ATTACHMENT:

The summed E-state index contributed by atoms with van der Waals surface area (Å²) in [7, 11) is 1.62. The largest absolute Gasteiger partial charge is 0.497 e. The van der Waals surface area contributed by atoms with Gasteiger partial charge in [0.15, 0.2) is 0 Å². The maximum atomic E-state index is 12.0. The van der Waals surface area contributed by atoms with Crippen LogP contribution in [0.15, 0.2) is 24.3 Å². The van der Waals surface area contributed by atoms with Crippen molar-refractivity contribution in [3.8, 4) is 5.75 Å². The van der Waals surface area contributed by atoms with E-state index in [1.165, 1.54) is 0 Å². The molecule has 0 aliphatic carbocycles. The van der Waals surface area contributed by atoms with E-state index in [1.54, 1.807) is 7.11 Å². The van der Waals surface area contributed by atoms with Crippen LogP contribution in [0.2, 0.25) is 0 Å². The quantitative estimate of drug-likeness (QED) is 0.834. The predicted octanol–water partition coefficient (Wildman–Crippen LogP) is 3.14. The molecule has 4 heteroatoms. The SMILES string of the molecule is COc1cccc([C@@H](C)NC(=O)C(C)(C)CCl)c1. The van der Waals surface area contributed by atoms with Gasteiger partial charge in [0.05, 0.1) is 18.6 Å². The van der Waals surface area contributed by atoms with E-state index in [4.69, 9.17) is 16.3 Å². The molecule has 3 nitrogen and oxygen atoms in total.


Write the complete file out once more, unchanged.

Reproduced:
The summed E-state index contributed by atoms with van der Waals surface area (Å²) in [7, 11) is 1.62. The largest absolute Gasteiger partial charge is 0.497 e. The van der Waals surface area contributed by atoms with Gasteiger partial charge in [0.15, 0.2) is 0 Å². The maximum atomic E-state index is 12.0. The van der Waals surface area contributed by atoms with Crippen LogP contribution in [0.15, 0.2) is 24.3 Å². The van der Waals surface area contributed by atoms with Crippen molar-refractivity contribution in [3.8, 4) is 5.75 Å². The van der Waals surface area contributed by atoms with E-state index in [1.165, 1.54) is 0 Å². The molecule has 0 aliphatic carbocycles. The van der Waals surface area contributed by atoms with E-state index in [1.54, 1.807) is 7.11 Å². The van der Waals surface area contributed by atoms with Crippen LogP contribution in [0.2, 0.25) is 0 Å². The quantitative estimate of drug-likeness (QED) is 0.834. The predicted octanol–water partition coefficient (Wildman–Crippen LogP) is 3.14. The molecule has 4 heteroatoms. The SMILES string of the molecule is COc1cccc([C@@H](C)NC(=O)C(C)(C)CCl)c1. The van der Waals surface area contributed by atoms with Gasteiger partial charge in [0.05, 0.1) is 18.6 Å². The van der Waals surface area contributed by atoms with E-state index in [4.69, 9.17) is 16.3 Å². The molecule has 3 nitrogen and oxygen atoms in total.